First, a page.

3) The extended and high cut beavertail eliminates slide bite as well as further aides in a high grip.
4) The smaller single stack circumference enables hands of all sizes to obtain full coverage and a strong grip.
Another feature of the Glock 48 is a great trigger. The Gen5 trigger is a definite improvement over previous generations, further aiding in easy shooting.
Though not unique to the 48 model, both the LCI (loaded chamber indicator) and a “witness gap” allow for easy visual and tactile chamber status confirmation.
Overall I found the Glock 48 and a spare magazine very easy to conceal and very comfortable to carry in a DarkStar Gear AIWB holster with two Discreet Carry Concepts (DCC) clips and V Development group foam wedge. Daria Holsters provides the AIWB magazine carrier, again secured with a single DCC clip.
For those on the fence about the Glock 48, there are some downsides to consider. These are mainly personal to me, so your experience may be different.
1) Since I have a large hand relative to the smaller Glock 48’s grip, the bottom outer edge of my trigger finger rubs against the inside of the trigger guard when I press the trigger. It’s not painful nor creates blisters even after hundreds of rounds, but it is something that is annoying to me. Other shooters don’t experience this.
2) Even though I carry a spare, I hate the 10 round magazine capacity. Is it probably sufficient for one or perhaps even two antagonists? Possibly, but if there’s any more than that or if they are dedicated, then I expect a slide lock reload at the worst possible moment.
I know there is one aftermarket company pursuing a flush 15 round magazine, but in my book if it doesn’t have the pedigree of Glock OEM or Magpul, then I don’t see it as a proven viable option.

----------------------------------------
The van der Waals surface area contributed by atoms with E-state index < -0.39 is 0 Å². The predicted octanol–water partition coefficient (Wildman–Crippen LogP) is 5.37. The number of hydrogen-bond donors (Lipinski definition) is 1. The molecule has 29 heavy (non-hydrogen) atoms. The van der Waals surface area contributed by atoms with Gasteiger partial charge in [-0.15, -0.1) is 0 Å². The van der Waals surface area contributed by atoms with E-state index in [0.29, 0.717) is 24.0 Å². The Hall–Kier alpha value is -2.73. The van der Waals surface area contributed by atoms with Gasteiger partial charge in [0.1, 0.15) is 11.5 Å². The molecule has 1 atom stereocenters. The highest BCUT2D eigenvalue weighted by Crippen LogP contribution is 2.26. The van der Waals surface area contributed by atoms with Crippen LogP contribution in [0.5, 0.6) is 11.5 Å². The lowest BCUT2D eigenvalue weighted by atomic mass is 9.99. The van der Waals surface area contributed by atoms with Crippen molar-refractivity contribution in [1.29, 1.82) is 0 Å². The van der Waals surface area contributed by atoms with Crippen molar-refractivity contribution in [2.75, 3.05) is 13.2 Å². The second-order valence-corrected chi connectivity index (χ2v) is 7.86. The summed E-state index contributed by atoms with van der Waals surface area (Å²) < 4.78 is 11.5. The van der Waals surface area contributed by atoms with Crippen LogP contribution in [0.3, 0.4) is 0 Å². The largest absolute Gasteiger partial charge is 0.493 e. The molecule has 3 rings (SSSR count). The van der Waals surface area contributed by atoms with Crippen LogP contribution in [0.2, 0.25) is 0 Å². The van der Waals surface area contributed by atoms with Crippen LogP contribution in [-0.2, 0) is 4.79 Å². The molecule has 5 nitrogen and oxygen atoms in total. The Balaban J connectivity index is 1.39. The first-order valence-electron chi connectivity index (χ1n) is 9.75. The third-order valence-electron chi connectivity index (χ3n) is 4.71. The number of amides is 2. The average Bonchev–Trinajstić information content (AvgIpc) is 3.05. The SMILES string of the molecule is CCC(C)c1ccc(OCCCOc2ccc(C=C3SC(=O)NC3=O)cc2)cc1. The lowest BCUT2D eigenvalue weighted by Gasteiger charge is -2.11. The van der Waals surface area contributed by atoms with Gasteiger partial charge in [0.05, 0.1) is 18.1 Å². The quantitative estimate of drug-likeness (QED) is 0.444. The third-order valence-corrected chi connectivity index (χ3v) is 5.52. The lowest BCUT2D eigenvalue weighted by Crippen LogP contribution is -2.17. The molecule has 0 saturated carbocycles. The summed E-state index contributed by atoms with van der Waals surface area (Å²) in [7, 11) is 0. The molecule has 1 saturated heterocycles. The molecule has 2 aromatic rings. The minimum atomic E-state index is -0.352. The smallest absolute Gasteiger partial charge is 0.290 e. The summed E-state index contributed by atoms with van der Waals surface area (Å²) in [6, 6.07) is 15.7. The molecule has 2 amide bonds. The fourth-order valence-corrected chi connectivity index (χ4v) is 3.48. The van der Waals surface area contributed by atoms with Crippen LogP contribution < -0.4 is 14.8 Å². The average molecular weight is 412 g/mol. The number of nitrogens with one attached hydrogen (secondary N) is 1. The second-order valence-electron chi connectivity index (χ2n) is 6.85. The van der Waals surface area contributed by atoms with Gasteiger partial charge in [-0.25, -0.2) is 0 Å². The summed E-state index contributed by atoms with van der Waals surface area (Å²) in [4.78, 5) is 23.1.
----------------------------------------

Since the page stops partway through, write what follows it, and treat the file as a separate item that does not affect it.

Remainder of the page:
So magazine capacity is definitely something to consider.
3) Iron sights. I’m now an MRDS guy, so when I’m stuck with irons where the front sight is completely blurry in low or indoor light, I’m not a happy camper. In the bright outdoors I can see the front sight just fine, but at 50 my eyes need 33% more ambient lumens to the see the same things I could see at age 18. Moreover, I’ve become a big fan of single focal plane shooting as it relates self defense.
While there are RMR adapter plates out there for the slim line slides, they do not incorporate the two bosses that help keep the RMR planted and minimize wear and tear. Not to mention that adding an RMR sort of defeats the purpose of the small form factor of the Glock 48.
There is another product, the Shield RMSc, but not being water resistant (a showstopper in South Florida) nor physically robust for demanding usage, I don’t see this as a viable option.
So given all the Glock 48’s positives, where does this leave us? For me, time will tell as I continue to EDC it and realize what my Glock 19 RMR offers that this Glock 48 does not, and vice versa. For the reader who has an interest in the Glock 48, my advice is to evaluate YOUR needs and application, then use some of the insight provided here to help drive your decision.